Calling on experience gleaned on stages from Broadway to Istanbul, the multicultural staff of CooLAM Dance Studio powers a diverse selection of dance and fitness classes. Like the secret ninth Ivy League school, CooLAM is literally open to anyone—its name is a derivative of the Hebrew word for "everybody." Whether dabbling in dance for fun or seeking intense pre-professional training, adults and children aged 3 and older can register for group or private classes covering 18 disciplines. Depending on which class they choose, students might entrust their feet with such instructors as Sonic, an Israeli-born hip-hop and break dancer who has worked with Rihanna and Kanye West, or SusiQ, a salsa instructor who discovered the dance style in Cuba and eventually taught it all over Europe. CooLAM also boasts an eclectic array of event services, which equip parties with basic DJ and décor services and extra entertainment that ranges from face-painting and pony rides to a mechanical bull and auctioneer karaoke.
In Joni Sheram's one-woman play, Cups, the playwright gives audiences a peek into her packed lingerie drawer through intimate knowledge of her history and character via the progression of tangled straps and faded lace. As Sheram pulls out assorted bras, she reminisces on the myriad memories marked by the quotidian bits of fabric, from the hopeful clasp of a training bra to the daunting responsibility marked by a nursing bra. A strapless bra is used to convey coming-of-age anecdotes, and a heap of ashes commemorates a bra burned during the firewood famine of the 1960s. Hailed as hilarious by scads of reviewers and department-store managers, the play also touches on aging, loss, and decades of women's personal and collective history.
The French Quarter, the signature restaurant of the Mardi Gras Casino, features an upscale menu brimming with sandwiches, steaks, and seafood. Sandwiches such as the portobello burger, marinated and grilled with roasted red peppers, silence stomachs begging for breaded bliss ($7.95), and fans of beef and silent t's sink their incisors into 8-ounce filet mignon ($23). Pan-seared mahi mahi covered in fresh mango salsa ($13.95) swims into the bellies of seafoodies not already noshing on an 8-ounce sirloins accompanied by jumbo shrimp ($20.94). Live dog races and panoramic views of Fort Lauderdale also entertain diners from the comfort of their tables or the discomfort of their mohair unitards.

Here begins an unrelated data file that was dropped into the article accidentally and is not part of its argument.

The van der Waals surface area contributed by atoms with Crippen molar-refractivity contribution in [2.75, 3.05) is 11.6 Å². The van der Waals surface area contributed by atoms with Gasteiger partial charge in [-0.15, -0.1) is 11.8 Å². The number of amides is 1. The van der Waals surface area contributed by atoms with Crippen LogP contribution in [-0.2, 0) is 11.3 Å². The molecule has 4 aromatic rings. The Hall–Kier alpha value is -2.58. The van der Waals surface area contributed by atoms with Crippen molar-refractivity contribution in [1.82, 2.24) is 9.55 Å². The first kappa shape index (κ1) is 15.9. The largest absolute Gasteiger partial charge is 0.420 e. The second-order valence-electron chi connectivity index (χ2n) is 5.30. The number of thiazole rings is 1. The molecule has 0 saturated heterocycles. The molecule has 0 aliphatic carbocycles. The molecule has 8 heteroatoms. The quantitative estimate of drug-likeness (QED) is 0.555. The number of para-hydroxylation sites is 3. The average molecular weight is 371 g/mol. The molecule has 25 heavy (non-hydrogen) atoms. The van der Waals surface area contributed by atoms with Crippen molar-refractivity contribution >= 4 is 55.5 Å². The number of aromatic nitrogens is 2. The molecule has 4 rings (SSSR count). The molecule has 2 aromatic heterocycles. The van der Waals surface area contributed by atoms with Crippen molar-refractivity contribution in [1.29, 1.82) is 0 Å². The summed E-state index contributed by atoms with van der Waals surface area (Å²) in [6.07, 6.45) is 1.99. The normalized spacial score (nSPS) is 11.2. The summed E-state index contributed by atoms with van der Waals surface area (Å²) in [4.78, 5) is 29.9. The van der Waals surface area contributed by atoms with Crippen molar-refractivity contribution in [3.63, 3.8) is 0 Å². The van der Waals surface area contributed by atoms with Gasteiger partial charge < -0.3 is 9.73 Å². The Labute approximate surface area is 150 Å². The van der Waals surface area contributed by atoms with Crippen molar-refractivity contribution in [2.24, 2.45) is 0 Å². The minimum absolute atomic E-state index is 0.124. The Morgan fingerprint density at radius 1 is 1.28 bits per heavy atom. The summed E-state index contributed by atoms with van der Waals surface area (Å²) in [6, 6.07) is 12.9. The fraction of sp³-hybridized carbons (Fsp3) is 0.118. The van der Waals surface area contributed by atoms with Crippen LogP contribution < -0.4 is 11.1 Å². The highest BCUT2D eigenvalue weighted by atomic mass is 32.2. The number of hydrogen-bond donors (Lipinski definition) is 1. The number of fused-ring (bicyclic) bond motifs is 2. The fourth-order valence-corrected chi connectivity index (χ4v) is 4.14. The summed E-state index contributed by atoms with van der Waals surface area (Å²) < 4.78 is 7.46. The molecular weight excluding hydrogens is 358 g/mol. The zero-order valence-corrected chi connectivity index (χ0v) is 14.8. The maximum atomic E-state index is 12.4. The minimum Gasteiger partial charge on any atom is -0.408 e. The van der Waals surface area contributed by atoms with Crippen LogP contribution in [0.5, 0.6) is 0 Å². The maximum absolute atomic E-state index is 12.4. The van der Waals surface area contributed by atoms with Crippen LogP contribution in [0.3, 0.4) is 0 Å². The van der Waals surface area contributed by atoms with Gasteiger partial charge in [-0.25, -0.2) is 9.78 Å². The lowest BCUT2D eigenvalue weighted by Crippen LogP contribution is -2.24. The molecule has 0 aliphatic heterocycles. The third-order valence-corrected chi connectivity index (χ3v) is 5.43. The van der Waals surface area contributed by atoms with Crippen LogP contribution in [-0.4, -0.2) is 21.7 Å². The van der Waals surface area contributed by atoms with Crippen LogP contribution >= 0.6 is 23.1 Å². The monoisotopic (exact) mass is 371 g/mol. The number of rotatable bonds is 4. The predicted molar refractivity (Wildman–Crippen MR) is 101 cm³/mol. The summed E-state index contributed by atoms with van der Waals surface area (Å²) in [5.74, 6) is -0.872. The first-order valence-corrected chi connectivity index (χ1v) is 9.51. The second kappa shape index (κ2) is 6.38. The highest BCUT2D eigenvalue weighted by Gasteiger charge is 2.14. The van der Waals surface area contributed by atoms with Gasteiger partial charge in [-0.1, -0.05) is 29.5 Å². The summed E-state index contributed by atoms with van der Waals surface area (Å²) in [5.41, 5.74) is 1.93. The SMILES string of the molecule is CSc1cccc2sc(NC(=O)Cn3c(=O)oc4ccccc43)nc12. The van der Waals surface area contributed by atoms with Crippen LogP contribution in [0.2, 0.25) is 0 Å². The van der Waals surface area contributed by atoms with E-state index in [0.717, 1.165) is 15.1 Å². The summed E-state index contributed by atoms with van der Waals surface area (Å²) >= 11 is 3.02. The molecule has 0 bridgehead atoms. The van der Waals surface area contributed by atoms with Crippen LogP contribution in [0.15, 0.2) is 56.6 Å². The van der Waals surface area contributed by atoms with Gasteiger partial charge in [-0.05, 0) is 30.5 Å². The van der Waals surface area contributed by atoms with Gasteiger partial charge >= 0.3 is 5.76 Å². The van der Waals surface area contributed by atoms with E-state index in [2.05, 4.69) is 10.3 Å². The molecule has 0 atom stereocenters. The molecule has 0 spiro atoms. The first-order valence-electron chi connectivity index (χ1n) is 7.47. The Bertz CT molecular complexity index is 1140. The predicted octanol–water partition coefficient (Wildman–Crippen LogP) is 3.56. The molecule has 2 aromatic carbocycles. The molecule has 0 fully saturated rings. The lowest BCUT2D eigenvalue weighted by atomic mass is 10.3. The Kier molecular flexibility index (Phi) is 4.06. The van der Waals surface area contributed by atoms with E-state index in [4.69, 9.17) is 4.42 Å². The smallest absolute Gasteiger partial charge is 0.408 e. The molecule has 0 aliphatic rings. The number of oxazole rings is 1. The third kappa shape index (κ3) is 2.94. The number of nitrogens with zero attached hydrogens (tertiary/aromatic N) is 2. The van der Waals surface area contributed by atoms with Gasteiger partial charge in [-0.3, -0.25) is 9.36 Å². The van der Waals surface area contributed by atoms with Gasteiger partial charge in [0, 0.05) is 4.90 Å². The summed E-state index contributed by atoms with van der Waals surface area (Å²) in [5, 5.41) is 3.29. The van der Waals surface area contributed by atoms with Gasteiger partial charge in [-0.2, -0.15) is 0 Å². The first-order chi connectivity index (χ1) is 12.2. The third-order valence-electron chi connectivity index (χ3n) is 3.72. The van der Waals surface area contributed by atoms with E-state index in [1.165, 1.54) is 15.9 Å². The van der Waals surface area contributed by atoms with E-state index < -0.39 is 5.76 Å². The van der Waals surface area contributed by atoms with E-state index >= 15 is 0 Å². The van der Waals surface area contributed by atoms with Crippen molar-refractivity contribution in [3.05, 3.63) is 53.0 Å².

When Ronni Delvalle grabs ahold of one of her mirrored studio's chrome poles, she feels more graceful, beautiful, and self-assured than when she's practicing any other type of dance or fitness. Fueled by a drive to share this empowering form of sensual exercise with women of all shapes and sizes, Delvalle and her a team of female instructors lead a variety of fitness and instructional pole-dancing classes designed to build confidence, tone muscles, and burn calories.
The team also conducts an aerial-yoga course that incorporates soft cloth hammocks suspended from the ceiling, offering a practical alternative to equestrian yoga, which requires students to form downward facing dogs on the backs of speeding Clydesdales.
Oscar Ochoa's passion for salsa dancing sprouted at age 9, grew rapidly at age 18 when he began taking formal lessons, and blossomed at age 24 when he won first place at a salsa competition. Today, the founder of Miami Salsa Driven combines his dancing expertise with the physical discipline he's developed from years of practicing tae kwon do and Brazilian jujitsu to lead detail-oriented salsa lessons. His team puts a big emphasis on creating an environment in which beginners feel welcome and unintimidated by advanced dancers trying to show off complex moves, such as the iceless triple axel. Students have ranged from seasoned dancers to a first-timer police-department captain, who actually ended up joining a professional dance team. Located inside the Tempo Music and Dance Academy, Miami Salsa Driven's classes focus on improving students' self-confidence and fitness levels with hands-on instruction and practice. One of the studio's walls is completely covered in full-length mirrors, allowing dancers to adjust their posture to match the instructor's or enjoy uninterrupted eye contact with themselves.